AWS Cloud Security Best Practices

AWS Cloud Security Best Practices
9 min read

As the number of cloud users keeps growing, IT infrastructure security is among their top three concerns, while cloud cost optimization and lack of expertise/resources are the other two, according to Flexera 2023 State of the Cloud Report.

We’d like to share AWS cloud security best practices used at Apiko, based on over 8 years of experience and dozens of successful projects.

Cloud services: reasons for the growing popularity 

According to SaaSworthy, 94% of companies report improvements in online security after migrating to the cloud. It’s largely due to monitoring, testing and alerting automation, as well as special mechanisms that, when configured appropriately, ensure data security and make the IT infrastructure resistant to cyber attacks.

Besides, using cloud services provides more flexibility compared to on-premises computing when it comes to 

  • data processing and AI implementation
  • software scalability and maintenance
  • adding new functionality and third-party integrations, and more.

Cloud-based infrastructure is also required for software transition to SaaS model, as it provides high availability due to workload distribution, and is easy to scale within a few minutes. SaaS data security and IT cost minimization are other crucial reasons for choosing the cloud.  

You can find real-life examples with more details in our migrating to AWS cloud case study.

Managed cloud security services

As lack of expertise and resources is one of top three concerns of cloud users, managed security services are a real game saver. 

Ensuring a safe environment is one of the competencies of Apiko DevOps services. Their initial IT infrastructure audit provides overall examination, including a summary about the security condition in general. 

Regardless of the types of cloud architecture, for a thorough in-depth check we run an IT security audit. It is based on AWS security best practices, the main ones we’ll describe below.

AWS cloud security best practices 

There are numerous factors that must be taken into account to secure IT infrastructure both on granular level and as a whole. That’s why our AWS security best practices checklist is rather broad.

AWS cloud security best practices

Let’s take a closer look at what exactly stands behind these practices.

Identity and Access Management 

IAM is the foundation for securing your AWS resources. It enables you to safely manage access permissions to AWS services and resources. Our key suggestions for IAM are to:

  • Implement multi-factor authentication (MFA) for all IAM users and roles
  • Grant the least privileged access to resources which is enough to complete user’s tasks and duties using IAM policies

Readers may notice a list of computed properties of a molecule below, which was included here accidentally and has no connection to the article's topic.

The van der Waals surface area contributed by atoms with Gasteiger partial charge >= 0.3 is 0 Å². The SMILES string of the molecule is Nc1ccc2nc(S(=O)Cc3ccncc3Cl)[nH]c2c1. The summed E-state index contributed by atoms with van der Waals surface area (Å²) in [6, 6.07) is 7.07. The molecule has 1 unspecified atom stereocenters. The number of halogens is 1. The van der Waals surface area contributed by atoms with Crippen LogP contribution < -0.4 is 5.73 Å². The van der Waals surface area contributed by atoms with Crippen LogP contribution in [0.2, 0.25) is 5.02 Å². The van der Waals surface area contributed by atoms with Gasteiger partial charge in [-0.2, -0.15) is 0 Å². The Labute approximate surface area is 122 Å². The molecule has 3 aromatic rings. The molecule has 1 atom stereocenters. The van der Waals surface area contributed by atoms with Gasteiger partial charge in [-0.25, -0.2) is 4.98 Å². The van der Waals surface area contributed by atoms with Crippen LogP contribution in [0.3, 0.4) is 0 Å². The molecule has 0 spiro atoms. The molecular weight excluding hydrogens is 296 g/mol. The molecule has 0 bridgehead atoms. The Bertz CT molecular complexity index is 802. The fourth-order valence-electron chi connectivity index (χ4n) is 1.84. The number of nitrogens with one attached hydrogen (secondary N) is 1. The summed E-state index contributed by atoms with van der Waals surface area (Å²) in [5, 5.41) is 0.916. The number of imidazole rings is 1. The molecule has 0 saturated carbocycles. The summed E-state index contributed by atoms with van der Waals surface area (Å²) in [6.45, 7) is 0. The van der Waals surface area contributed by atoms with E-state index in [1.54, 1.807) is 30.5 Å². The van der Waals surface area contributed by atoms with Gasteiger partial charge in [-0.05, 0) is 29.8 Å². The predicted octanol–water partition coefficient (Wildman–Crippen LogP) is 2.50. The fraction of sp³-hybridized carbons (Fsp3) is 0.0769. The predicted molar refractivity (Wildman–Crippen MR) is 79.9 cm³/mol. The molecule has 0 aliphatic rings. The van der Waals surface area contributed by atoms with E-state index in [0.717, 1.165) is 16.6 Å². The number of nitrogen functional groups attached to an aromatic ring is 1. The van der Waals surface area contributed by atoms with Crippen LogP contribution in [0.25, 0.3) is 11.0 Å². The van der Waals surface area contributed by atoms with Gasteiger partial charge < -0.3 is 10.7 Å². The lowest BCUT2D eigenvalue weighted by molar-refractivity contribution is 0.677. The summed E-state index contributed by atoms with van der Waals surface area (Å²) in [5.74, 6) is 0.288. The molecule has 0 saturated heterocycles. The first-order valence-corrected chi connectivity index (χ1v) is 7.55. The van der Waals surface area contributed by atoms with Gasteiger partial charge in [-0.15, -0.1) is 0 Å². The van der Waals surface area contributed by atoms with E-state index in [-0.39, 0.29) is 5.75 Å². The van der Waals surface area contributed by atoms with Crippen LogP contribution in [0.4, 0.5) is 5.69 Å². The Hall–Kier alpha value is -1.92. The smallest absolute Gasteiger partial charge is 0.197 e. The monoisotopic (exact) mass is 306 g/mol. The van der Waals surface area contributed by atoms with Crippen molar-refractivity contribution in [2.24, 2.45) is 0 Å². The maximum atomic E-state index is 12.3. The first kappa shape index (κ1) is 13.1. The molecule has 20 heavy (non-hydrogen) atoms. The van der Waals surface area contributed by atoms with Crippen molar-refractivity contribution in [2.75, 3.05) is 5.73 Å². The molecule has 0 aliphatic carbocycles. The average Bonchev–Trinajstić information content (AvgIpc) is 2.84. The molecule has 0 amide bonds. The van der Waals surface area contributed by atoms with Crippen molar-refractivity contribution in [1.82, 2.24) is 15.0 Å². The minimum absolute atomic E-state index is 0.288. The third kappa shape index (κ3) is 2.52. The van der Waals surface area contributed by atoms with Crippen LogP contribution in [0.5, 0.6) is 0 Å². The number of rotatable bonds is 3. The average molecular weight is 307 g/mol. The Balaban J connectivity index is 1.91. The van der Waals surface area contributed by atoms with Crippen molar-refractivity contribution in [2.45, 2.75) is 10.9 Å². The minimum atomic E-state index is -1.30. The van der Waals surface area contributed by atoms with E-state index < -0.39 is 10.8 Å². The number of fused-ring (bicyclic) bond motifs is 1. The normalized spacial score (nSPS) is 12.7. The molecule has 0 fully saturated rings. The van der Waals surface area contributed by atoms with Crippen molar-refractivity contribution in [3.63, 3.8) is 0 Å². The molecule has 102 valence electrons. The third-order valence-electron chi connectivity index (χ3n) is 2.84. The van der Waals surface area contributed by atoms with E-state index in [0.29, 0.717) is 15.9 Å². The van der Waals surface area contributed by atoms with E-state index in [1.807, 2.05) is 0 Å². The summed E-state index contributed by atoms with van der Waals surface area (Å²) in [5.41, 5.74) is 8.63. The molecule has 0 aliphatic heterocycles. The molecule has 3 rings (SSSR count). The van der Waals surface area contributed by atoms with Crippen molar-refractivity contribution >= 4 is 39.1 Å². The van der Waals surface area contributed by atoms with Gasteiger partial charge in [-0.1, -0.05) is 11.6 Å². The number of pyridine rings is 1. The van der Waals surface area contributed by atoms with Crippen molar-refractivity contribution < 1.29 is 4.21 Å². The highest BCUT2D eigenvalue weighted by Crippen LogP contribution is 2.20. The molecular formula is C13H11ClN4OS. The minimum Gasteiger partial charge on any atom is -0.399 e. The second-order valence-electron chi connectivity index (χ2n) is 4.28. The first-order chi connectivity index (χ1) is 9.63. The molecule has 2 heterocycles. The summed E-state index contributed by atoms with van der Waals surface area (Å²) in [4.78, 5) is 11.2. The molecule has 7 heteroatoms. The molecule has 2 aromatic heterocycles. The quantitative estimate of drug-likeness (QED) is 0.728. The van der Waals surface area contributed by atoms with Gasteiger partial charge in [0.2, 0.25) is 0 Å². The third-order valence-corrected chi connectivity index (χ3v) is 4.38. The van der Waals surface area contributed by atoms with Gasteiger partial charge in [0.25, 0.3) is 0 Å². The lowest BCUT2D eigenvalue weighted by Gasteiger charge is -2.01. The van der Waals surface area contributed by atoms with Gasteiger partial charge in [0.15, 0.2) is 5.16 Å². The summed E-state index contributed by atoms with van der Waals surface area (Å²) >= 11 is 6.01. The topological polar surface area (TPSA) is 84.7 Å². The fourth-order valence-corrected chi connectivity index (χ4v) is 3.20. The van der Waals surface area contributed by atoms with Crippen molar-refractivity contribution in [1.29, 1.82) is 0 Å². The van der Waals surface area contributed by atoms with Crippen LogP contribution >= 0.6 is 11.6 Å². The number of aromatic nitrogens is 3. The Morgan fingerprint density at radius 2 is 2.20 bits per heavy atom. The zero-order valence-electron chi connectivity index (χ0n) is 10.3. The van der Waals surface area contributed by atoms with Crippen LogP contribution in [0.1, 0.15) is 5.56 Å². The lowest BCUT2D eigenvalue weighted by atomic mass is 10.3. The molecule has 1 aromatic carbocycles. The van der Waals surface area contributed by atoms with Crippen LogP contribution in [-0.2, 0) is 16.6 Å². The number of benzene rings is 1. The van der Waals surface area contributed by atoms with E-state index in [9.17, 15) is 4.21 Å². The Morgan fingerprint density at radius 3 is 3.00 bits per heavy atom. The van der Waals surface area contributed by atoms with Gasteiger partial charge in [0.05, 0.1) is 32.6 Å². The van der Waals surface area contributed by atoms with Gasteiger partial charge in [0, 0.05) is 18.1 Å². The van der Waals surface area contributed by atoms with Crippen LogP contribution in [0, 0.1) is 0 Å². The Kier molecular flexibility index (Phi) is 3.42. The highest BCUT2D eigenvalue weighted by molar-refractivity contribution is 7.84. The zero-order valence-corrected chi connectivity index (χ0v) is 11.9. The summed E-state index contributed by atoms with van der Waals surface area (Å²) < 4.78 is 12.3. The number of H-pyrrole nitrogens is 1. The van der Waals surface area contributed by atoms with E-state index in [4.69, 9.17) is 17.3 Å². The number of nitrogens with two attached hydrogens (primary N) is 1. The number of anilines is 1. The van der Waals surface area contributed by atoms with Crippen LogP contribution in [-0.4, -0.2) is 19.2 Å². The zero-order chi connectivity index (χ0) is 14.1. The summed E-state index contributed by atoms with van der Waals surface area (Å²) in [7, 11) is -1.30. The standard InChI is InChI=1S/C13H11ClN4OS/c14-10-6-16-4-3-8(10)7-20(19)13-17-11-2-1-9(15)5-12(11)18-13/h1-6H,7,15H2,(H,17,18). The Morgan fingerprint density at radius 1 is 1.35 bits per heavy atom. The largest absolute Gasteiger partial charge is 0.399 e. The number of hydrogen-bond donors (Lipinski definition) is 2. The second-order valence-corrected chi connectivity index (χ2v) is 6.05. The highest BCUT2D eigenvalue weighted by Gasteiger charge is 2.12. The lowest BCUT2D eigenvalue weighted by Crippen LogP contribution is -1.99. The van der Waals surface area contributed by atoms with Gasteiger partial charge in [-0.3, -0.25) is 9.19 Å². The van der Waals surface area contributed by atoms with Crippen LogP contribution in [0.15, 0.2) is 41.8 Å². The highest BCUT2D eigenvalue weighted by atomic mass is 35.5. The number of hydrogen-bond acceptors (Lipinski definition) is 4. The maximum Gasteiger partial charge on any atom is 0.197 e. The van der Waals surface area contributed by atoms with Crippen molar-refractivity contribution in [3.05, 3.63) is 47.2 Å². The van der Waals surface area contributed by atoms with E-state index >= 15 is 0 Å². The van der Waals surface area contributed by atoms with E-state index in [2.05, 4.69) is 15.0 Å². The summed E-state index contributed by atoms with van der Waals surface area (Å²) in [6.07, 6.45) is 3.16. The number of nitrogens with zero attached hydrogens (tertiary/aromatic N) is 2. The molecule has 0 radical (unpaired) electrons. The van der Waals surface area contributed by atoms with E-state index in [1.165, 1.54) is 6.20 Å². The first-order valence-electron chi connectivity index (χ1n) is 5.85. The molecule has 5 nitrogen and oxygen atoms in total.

• Delegate permissions to AWS services and applications using IAM roles
  • Manage multiple AWS accounts and apply security policies across them using AWS Organizations.

Cloud data security

Data protection is essential for ensuring its confidentiality and integrity in AWS. Besides the preventative measures, it’s necessary to make sure that your data is backed up and you have a plan to recover from a disaster or a data loss event. To protect cloud data we suggest to:

  • Limit access to sensitive data using access control 
  • Encrypt data at rest and in transit
    • Create and control encryption keys using AWS Key Management Service (KMS)
    • Manage Secure Socket Layer (SSL) and Transport Layer Security (TLS) certificates, and enable HTTPS for your web applications using AWS Certificate Manager 
  • Log API calls to AWS services with AWS CloudTrail 
  • Classify and label data to identify and protect sensitive data
  • Set up data backup and recovery
    • Back up your data regularly
    • Test your backup and recovery procedures regularly
    • Store your backups in a different region or account
    • Use AWS disaster recovery services, such as AWS CloudEndure, to replicate your systems to another region or account
  • Manage the lifecycle of your data with data retention policies.

Besides the above-mentioned practices, it’s necessary to pay special attention to Amazon S3 bucket (a highly scalable object storage service) and cloud database security.

Amazon S3 bucket security tips

  • Grant the least privilege access to S3 buckets and objects using S3 bucket policies and IAM policies
  • Protect your objects from accidental deletions or overwrites with S3 bucket versioning
  • Protect data at rest using S3 server-side encryption (SSE)
  • Manage the encryption keys for SSE with KMS
  • Improve data transfer speed and reduce latency using S3 Transfer Acceleration

Cloud database security

There are numerous Amazon database services, and some of the most frequently used at Apiko include 

  • Amazon Relational Database Service (RDS)
  • Amazon DocumentDB
  • Amazon DynamoDB.

Besides, Amazon ElastiCache is a data store service that provides high-performance scalable caching for web applications. Our cloud data security best practices are the following: